1.  Who is your competition?

That’s neither a rhetorical or “dumb” question. Your competition is both physical and mental. You could probably fill a page with a list of companies you consider to be competitors, and perhaps you should. However, the only competition you have to be concerned with is the competition that exists in the minds of your prospects. Who else are they considering buying this product or service from? Maybe your competition is invisible. Maybe you’re the only source being considered. You still have competition—complacency. Maybe they’re contemplating doing it themselves, or not doing anything. How would that change your marketing or sales message? Your proposal?

2. What does your competition do better than you?

The most difficult (read: expensive) thing to do on this planet is change someone’s mind. So, if your competitor is known for X and does it better, faster, cheaper or whatever than you do, even though you want to pound your chest and proclaim, “Hey! We do X, too, just as good, fast and affordable as they do.” Don’t. Find your own claim to fame that you can own. (Hint:  the fact that you’ve been doing it longer may or may not translate to an advantage in the minds of your prospects. It could just mean you’ve got older equipment or a dated approach.)

3. How can you leverage your competition’s strengths?

Yes, their strengths. If they’re known for the biggest and the best, perhaps you counter by being hands-on, hassle free. Two great examples come to mind: a hospital’s obstetrics campaign and Scope mouthwash. The hospital’s competitor was the Big Behemoth (major, leading medical center). The hospital’s ad showed a picture of a small bird’s nest with a single egg nestled in the middle, and next to it an open egg carton full of eggs. The caption simply said, “Us” under the nest and “Them” under the carton. Wow.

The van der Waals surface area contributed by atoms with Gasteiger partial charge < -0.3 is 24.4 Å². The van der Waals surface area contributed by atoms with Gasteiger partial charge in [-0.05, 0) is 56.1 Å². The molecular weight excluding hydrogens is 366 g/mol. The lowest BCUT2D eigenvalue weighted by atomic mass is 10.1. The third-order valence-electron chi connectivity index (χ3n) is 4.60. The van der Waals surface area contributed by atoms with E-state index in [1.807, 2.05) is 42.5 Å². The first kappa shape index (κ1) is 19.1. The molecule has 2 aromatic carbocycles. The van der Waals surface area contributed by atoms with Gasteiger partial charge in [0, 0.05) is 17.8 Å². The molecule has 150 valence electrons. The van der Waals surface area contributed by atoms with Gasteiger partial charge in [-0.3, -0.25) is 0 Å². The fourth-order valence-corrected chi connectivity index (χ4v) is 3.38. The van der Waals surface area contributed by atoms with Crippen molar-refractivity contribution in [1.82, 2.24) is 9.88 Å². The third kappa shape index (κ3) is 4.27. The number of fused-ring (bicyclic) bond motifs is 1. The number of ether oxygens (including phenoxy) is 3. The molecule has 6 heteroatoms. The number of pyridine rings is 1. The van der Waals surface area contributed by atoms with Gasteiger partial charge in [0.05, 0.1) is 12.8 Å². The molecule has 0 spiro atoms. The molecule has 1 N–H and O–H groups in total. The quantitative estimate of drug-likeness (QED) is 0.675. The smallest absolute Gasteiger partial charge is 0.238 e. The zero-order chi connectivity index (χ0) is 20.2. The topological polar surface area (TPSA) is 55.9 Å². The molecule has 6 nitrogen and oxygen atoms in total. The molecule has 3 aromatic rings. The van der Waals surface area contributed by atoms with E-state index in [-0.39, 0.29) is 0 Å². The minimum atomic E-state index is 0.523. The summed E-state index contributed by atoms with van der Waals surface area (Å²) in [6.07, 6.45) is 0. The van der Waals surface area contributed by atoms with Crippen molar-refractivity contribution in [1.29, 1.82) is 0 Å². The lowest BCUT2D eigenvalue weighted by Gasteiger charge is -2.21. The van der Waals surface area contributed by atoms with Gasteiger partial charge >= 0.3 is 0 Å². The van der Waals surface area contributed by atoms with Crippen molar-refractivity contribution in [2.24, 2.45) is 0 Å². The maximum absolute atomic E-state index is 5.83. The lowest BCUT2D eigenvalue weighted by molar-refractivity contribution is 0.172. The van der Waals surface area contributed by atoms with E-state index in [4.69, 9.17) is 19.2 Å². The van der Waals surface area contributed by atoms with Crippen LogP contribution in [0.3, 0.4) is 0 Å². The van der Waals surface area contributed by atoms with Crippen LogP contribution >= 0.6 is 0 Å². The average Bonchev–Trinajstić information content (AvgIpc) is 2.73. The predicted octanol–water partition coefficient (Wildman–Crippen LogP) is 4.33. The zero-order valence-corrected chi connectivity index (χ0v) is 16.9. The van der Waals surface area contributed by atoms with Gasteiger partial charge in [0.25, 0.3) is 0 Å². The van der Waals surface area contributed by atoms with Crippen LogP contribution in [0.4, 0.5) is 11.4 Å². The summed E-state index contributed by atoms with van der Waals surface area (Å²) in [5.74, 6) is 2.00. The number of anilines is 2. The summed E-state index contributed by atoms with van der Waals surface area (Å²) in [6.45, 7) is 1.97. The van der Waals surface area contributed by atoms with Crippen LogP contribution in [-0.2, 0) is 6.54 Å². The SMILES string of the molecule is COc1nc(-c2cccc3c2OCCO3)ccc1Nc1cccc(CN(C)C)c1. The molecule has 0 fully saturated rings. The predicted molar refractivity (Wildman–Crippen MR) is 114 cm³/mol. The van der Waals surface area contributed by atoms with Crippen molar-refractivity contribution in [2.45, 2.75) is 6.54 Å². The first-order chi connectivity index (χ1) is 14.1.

Scope mouthwash’s biggest competitor was Listerine, and Listerine was touting “Kills Germs.” Scope countered with “Medicine Breath.”

Both advertisers brought their benefits to life by building their message around what consumers already knew and thought about the competition, their strengths.

4. What can you do that your competition is not doing?

Better yet, what can you do that your competition is unwilling to do? Your answer will surely set you apart in a powerful way—one that would be difficult to copy or counter.

Comments? Examples?

2 Responses to “Q&A for a Competitive Advantage”

  1. Jodie Lapchick

    Gotta disagree with you on limiting your competition. Everything is your competition. You compete with the whole wide world every day for your customer’s attention. So you just better not be blah blah blah-ing.

  2. Terri Langhans

    Ah, good point. The first part of marketing is getting the prospect’s attention, and in that case everyone, including what’s cooking for dinner, is competition. Once you’ve got the prospect’s attention, that’s when I love to think about who or what else she’s thinking about, and what can I do that the competition isn’t doing, or better yet, isn’t willing to do. Thanks for your comment Jodie.


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